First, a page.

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As a salon owner and licensed manicurist, my perspective on the nail industry could not be more practical. While some may be offended by the opinions expressed, please understand that I want to share information and stimulate discussion. Whether you want your nails done or do nails professionally, I hope you find this blog both useful and interesting.

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Jaime Schrabeck, Ph.D.

Tuesday, November 1, 2011

Giving Can Be Its Own Reward

Article Published in Stylist Magazine, October 2011

Nearly every week at my salon, some “great opportunity” presents itself in the form of an advertising solicitation. The companies soliciting my business would have me believe that I need to spend money on advertising to be successful. From print to internet, from AdWords (Google) to Yelp, the options for gaining exposure seem limitless. However, having realized the limitations of traditional advertising (especially print) many years ago, I haven’t wasted my money. For example, when a local weekly paper contacted me to advertise in a special beauty section, I offered to write an article instead. That article, which advised consumers about selecting a reputable salon, proved much more useful to the paper, its readers and my business than any ad would have been. Sharing my expertise costs me nothing and has greater impact.

Instead of spending to advertise my salon, I prefer to give to promote my salon. One of the most rewarding ways to give is to contribute to worthy causes within the local community. Very few non-profit organizations have adequate resources to solicit donations from small businesses like mine. I make it easy for them by regularly scanning local papers and magazines for their announcements/advertisements. The words “auction” or “door prizes” usually catch my attention. I then contact the organizers to donate a $100 gift card, good for either products and/or services with no expiration date. Even if the upcoming event doesn’t include an auction or door prizes, I’ll donate anyway; organizations can always use gift cards to reward hard-working volunteers and staff members. If I have the time, I’ll drop off a gift card to the organizers for greater convenience; otherwise, I’ll arrange for it to be picked up. Either way, the presentation of a gift card must be attractive. My presentation, which costs less than $3.00, includes a custom plastic gift card in a metallic gift card box (labeled with the salon logo) placed in a metallic kraft paper bag (also labeled with the salon logo) with a brochure and tissue paper. (Instead of paying to have the salon logo hot-stamped on boxes and bags, I save money by buying custom-made labels that can be put on almost anything.)

In exchange for making a donation, my salon is listed in the event program, linked on the organizer’s website and later printed in newspaper/magazine ads thanking sponsors. I may not be able to afford $500-a-plate dinners, but my business can be represented to people who can. And that’s the point.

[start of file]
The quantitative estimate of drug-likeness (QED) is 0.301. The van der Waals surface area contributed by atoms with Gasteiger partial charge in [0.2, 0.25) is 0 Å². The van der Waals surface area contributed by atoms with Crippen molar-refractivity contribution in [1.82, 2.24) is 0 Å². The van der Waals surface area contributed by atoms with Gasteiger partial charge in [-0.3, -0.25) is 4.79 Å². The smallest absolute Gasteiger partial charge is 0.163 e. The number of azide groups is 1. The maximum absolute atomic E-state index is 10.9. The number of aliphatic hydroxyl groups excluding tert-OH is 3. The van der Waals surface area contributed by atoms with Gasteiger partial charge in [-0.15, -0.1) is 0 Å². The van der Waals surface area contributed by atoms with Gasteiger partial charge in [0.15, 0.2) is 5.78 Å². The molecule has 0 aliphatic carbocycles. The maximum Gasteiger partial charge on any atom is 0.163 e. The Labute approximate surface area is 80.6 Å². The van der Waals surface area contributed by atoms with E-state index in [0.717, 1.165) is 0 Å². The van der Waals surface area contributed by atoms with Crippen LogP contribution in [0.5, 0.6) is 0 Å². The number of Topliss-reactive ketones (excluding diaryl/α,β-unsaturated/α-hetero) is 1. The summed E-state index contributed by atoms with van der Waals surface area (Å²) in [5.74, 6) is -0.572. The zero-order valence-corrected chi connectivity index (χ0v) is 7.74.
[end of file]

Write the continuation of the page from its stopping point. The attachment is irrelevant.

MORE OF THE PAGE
For tax purposes, I organize all my donation information in a binder filled with sheet protectors. Each event is contained in its own sheet protector, including the donation form and the confirmation/thank you letter confirming receipt. I also keep a spreadsheet updated with the gift card number, the amount, the name of the event, the name of the organization, its tax identification number, etc. Once a donation is made, the organizers know to contact me so I can donate again in the future.

To promote these organizations and their events, I share information with my clients. This encourages them to participate, either by attending, volunteering and/or making donations of their own. Likewise, I encourage clients to suggest organizations/events that I may not be familiar with. Given my work schedule, I don’t have much time to volunteer, but I do make an exception for the Sunset Center (www.sunsetcenter.org), a unique performing arts venue with a rich history in my town. In addition to my time, I also donate money to sponsor the program that’s distributed at all performances. This year, the Precision Nails advertisement will be double its previous size, and still will not include any special offers or discounts. The primary purpose of the ad is to demonstrate support for the Sunset Center, not attract new clients. The ad lets people know that money spent at my salon gets reinvested in our local community.

During past holiday seasons, I’ve shown appreciation to my best clients with gifts. Last year, after losing two clients to ALS (amyotrophic lateral sclerosis, also known as Lou Gehrig’s disease), I didn’t feel giving gifts to certain clients was appropriate. Instead, I donated that money to the ALS Association (www.alsa.org) on behalf of the salon to honor those two wonderful women. The client response to this decision was so affirming that I never plan to buy client gifts again. Each year, I’ll donate to an organization whose cause holds special significance.

You can give in many ways: your expertise, time, money, products, hosting and more. Whatever your interests (education, the arts, sports, health care, disaster relief, the environment, animal welfare, military/veterans, etc.), there are organizations in your local community that need and will appreciate your support. Which organizations you choose and how you support them, if at all, are very personal decisions. If I could make one suggestion, I urge you to consider organ donation. There’s no tax deduction or other financial benefit, but sometimes giving is its own reward. To become a donor in your state, register online at www.organdonor.gov.

By Jaime Schrabeck, Ph.D.

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